6th Floor, Woodrow Wilson Center

Freeing Yazidi Women: Combating a 21st Century Slavery Revival Project

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Webcast Recap

Two experts discussed ISIS’s treatment of Yazidi women and efforts to rescue kidnapped individuals.

On October 31, 2014, the Middle East Program at the Woodrow Wilson Center hosted an event “Freeing Yazidi Women: Combating a 21st Century Slavery Revival Project” with Matthew Barber, a scholar from the University of Chicago who was working in Iraqi Kurdistan during ISIS’s attack this summer, and Murad Ismael, a Yazidi-American advocate for the Yazidi community. Haleh Esfandiari, Director, Middle East Program, Woodrow Wilson Center, moderated the event.

Barber began with an overview of Yazidi history and culture. The Yazidi community has been particularly vulnerable, he emphasized, because it practices one of the few religions in the Middle East outside of the Abrahamic faiths, relies on oral tradition rather than holy texts, and contains elements that can be interpreted as polytheistic; as a result, ISIS regards the Yazidis as “devil-worshippers.” Barber asserted that ISIS approaches the Yazidis and other minority groups in a theologically “nuanced” way; the Christians expelled by ISIS from Mosul, for example, did not suffer the violence that the Yazidis later did because of their “protected” status. Reflecting on stories told by Sunni survivors in August, Barber recounted that ISIS separated fleeing Sunni and Yazidi cars, returned Sunnis to Sinjar, and hauled Yazidi women away in trucks. Of the nearly 7,000 people missing, a majority are women and girls. Such organization and planning, according to Barber, is evidence that ISIS’s strategy was both pre-meditated and sexually-motivated.  ISIS has embarked on this “21st century slavery project,” he explained, because it is “spiritually advantageous” to provide ISIS fighters with Yazidi women as alternatives to their wives. Speaking on the role of the Kurdish Regional Government (KRG) and peshmerga, Barber argued that although the KRG is known for its sympathies towards minorities, it has not done enough to protect the Yazidis. If the peshmerga forces had held out on August 3 rather than pulling out immediately, the Yazidis would not face the situation they do today, he contended. To conclude, Barber cautioned that a shift in focus to Syria’s Kobane has resulted in the neglect of Sinjar.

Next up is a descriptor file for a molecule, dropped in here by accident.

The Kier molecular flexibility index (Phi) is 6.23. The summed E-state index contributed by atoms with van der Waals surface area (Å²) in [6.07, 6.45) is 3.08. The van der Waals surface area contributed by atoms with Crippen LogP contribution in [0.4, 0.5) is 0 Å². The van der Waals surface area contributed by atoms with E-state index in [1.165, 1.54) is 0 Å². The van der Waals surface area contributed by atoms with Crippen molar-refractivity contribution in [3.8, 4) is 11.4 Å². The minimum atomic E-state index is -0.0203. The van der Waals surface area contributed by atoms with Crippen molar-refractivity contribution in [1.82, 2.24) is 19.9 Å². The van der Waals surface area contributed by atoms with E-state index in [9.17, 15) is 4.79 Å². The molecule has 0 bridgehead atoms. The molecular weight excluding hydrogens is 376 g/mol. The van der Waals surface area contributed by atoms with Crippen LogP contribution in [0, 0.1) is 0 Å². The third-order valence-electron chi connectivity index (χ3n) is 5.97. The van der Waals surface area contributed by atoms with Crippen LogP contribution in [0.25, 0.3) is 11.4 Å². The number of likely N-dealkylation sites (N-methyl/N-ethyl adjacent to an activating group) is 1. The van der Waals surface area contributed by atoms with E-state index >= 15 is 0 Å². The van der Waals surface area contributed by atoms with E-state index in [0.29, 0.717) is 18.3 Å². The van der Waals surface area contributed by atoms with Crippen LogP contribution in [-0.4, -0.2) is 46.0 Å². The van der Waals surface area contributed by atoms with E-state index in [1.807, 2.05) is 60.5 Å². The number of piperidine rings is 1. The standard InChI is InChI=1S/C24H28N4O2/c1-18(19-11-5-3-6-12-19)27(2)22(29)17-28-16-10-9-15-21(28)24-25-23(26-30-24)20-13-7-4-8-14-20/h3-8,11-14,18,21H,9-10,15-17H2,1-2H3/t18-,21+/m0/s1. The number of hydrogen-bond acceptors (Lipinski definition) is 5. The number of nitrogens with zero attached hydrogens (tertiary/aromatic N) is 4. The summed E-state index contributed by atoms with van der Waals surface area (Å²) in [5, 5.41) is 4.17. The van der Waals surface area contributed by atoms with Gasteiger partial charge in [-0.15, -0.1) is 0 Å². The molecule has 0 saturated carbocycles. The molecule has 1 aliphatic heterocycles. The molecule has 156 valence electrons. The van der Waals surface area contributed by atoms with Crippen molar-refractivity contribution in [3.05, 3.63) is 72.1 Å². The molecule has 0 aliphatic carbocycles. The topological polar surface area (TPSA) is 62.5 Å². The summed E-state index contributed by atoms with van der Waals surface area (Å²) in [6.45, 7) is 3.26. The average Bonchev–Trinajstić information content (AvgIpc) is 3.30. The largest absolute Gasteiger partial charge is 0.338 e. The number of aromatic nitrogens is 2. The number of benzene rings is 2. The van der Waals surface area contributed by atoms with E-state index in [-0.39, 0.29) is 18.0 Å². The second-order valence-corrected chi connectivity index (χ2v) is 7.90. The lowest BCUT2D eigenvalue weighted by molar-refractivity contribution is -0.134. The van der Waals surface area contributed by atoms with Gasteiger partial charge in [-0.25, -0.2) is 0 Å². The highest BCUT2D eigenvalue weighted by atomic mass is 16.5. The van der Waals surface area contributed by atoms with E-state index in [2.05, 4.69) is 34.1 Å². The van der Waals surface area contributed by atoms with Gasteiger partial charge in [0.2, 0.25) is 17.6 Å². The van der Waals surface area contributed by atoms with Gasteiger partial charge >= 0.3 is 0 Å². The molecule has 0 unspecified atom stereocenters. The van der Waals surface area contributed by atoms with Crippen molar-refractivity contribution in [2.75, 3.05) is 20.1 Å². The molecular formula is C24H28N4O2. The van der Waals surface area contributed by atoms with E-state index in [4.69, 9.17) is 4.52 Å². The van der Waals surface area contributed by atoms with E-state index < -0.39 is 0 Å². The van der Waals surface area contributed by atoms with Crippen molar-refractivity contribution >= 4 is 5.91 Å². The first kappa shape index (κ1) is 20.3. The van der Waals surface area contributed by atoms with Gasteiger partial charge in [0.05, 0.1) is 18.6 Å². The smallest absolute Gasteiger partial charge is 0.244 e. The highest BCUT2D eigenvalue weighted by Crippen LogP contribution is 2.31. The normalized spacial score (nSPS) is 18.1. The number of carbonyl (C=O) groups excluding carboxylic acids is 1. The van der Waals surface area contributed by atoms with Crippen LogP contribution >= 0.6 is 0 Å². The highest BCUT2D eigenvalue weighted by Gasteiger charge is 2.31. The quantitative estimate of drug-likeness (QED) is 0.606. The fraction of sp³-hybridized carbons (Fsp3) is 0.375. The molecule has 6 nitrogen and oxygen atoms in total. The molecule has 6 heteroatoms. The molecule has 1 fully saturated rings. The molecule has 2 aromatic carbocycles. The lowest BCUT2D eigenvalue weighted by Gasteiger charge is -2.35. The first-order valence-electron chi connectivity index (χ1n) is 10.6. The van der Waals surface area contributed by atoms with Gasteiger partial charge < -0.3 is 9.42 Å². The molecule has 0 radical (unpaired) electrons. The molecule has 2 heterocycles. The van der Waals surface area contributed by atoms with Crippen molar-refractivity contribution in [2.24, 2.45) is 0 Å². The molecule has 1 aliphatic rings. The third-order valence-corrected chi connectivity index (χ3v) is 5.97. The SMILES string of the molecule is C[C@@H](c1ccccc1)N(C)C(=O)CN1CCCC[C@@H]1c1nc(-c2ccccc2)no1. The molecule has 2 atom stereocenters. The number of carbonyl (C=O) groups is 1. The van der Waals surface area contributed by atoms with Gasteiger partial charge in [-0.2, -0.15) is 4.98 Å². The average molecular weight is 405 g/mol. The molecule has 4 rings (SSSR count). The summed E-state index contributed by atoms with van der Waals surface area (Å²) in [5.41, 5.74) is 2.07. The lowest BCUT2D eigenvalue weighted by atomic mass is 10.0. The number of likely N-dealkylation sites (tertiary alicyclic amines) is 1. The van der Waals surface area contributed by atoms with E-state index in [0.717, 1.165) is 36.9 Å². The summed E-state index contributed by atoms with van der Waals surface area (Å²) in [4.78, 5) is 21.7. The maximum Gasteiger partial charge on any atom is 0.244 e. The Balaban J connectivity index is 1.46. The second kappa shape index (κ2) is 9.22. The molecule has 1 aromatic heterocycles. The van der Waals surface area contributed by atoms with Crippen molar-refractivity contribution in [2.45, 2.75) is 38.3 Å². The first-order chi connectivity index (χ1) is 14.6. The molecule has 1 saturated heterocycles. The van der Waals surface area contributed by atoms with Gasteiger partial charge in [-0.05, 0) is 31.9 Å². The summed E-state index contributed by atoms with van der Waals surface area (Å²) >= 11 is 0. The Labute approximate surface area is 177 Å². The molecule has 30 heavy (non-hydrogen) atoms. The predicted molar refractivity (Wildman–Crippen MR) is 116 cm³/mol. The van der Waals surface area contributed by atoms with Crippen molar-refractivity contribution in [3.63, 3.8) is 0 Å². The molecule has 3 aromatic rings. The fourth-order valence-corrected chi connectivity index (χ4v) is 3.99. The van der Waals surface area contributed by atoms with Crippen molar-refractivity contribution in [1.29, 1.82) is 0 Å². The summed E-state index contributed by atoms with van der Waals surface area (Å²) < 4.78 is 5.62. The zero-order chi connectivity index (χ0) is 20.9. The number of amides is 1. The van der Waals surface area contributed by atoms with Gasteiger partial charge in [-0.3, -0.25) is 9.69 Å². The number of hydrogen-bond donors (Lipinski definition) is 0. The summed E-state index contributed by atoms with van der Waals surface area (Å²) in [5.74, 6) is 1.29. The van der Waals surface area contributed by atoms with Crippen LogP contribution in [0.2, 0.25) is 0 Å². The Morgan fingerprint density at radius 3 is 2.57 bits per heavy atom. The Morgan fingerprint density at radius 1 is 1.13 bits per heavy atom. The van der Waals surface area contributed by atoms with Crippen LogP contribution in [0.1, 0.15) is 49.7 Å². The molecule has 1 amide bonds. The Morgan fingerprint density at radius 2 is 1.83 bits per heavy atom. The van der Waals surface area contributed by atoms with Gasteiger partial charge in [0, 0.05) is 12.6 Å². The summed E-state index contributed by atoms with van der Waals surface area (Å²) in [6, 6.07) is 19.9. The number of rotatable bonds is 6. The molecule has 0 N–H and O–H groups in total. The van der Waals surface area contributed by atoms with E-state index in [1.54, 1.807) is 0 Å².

In consensus with Barber, Ismael explained that the ISIS fighters that took Sinjar were met with no resistance from the 10,000-12,000 peshmerga fighters present. During the question portion of the event, he explained that this lack of resistance resulted from an unwillingness and incapability to protect the Yazidis due to “complicated reasons,” including lack of training, military corruption, and the issue of Sunni Kurds killing coreligionists to save Yazidis. Ismael echoed Barber’s August stories of ISIS fighters separating women from men and hauling them away in trucks. Women and girls ten years and older were separated from their families and given as “gifts” and sexual “rewards” for ISIS fighters. While the Yazidi delegation has sent letters to al-Azhar and other influential religious officials urging them to issue a clear fatwa that killing Yazidis and enslaving their women is against Islam, it has been to no avail.

To conclude, Ismael warned that the siege of Sinjar continues. About 3,000 lightly armed Yazidis have proven quite effective in resisting ISIS, particularly when cooperating with the YPG. At the same time, they possess insufficient arms. In this context, the Yazidi delegation came to DC with a number of ways in which the international community can aid Yazidis: by supplying arms to Yazidi civilian fighters, increasing airstrikes around Sinjar, evacuating civilians from the Sinjar mountains, and freeing Yazidi women from “slavery.” As winter approaches, he warned, more assistance is urgently needed, and the Kurds, Iraqis, and UN coalition must work together to mitigate the crisis.

By Emily Parker, Middle East Program